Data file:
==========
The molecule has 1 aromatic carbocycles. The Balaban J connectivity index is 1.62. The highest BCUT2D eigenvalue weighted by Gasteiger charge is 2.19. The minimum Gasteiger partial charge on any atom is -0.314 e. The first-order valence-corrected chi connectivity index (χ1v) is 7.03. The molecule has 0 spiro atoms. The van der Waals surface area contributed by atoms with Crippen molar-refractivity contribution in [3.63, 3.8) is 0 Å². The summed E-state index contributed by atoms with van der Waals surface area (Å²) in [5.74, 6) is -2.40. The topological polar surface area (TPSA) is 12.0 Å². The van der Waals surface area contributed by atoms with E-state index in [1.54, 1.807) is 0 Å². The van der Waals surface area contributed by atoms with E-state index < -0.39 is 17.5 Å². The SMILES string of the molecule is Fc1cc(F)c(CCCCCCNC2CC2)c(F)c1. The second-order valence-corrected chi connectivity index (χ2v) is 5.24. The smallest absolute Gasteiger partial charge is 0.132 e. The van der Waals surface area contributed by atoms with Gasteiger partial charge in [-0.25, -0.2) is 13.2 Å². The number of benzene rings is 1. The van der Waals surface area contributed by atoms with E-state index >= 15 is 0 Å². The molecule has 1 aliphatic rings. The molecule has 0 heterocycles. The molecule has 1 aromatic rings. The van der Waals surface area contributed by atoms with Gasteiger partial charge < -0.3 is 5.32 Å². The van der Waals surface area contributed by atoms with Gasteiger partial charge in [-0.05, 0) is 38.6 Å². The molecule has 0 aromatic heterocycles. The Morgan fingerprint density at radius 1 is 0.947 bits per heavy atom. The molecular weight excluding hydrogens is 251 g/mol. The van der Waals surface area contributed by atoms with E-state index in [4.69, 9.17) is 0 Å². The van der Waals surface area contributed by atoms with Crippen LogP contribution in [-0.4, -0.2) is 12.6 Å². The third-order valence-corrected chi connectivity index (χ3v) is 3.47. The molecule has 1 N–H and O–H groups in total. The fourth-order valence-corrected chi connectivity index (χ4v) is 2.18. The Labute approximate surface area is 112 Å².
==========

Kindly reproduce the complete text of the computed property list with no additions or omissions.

The molecule has 1 aromatic carbocycles. The Balaban J connectivity index is 1.62. The highest BCUT2D eigenvalue weighted by Gasteiger charge is 2.19. The minimum Gasteiger partial charge on any atom is -0.314 e. The first-order valence-corrected chi connectivity index (χ1v) is 7.03. The molecule has 0 spiro atoms. The van der Waals surface area contributed by atoms with Crippen molar-refractivity contribution in [3.63, 3.8) is 0 Å². The summed E-state index contributed by atoms with van der Waals surface area (Å²) in [5.74, 6) is -2.40. The topological polar surface area (TPSA) is 12.0 Å². The van der Waals surface area contributed by atoms with E-state index in [1.54, 1.807) is 0 Å². The van der Waals surface area contributed by atoms with E-state index < -0.39 is 17.5 Å². The SMILES string of the molecule is Fc1cc(F)c(CCCCCCNC2CC2)c(F)c1. The second-order valence-corrected chi connectivity index (χ2v) is 5.24. The smallest absolute Gasteiger partial charge is 0.132 e. The van der Waals surface area contributed by atoms with Gasteiger partial charge in [-0.25, -0.2) is 13.2 Å². The number of benzene rings is 1. The van der Waals surface area contributed by atoms with E-state index >= 15 is 0 Å². The molecule has 1 aliphatic rings. The molecule has 0 heterocycles. The molecule has 1 aromatic rings. The van der Waals surface area contributed by atoms with Gasteiger partial charge < -0.3 is 5.32 Å². The van der Waals surface area contributed by atoms with Gasteiger partial charge in [-0.05, 0) is 38.6 Å². The molecule has 0 aromatic heterocycles. The Morgan fingerprint density at radius 1 is 0.947 bits per heavy atom. The molecular weight excluding hydrogens is 251 g/mol. The van der Waals surface area contributed by atoms with E-state index in [4.69, 9.17) is 0 Å². The van der Waals surface area contributed by atoms with Crippen LogP contribution in [-0.4, -0.2) is 12.6 Å². The third-order valence-corrected chi connectivity index (χ3v) is 3.47. The molecule has 1 N–H and O–H groups in total. The fourth-order valence-corrected chi connectivity index (χ4v) is 2.18. The Labute approximate surface area is 112 Å².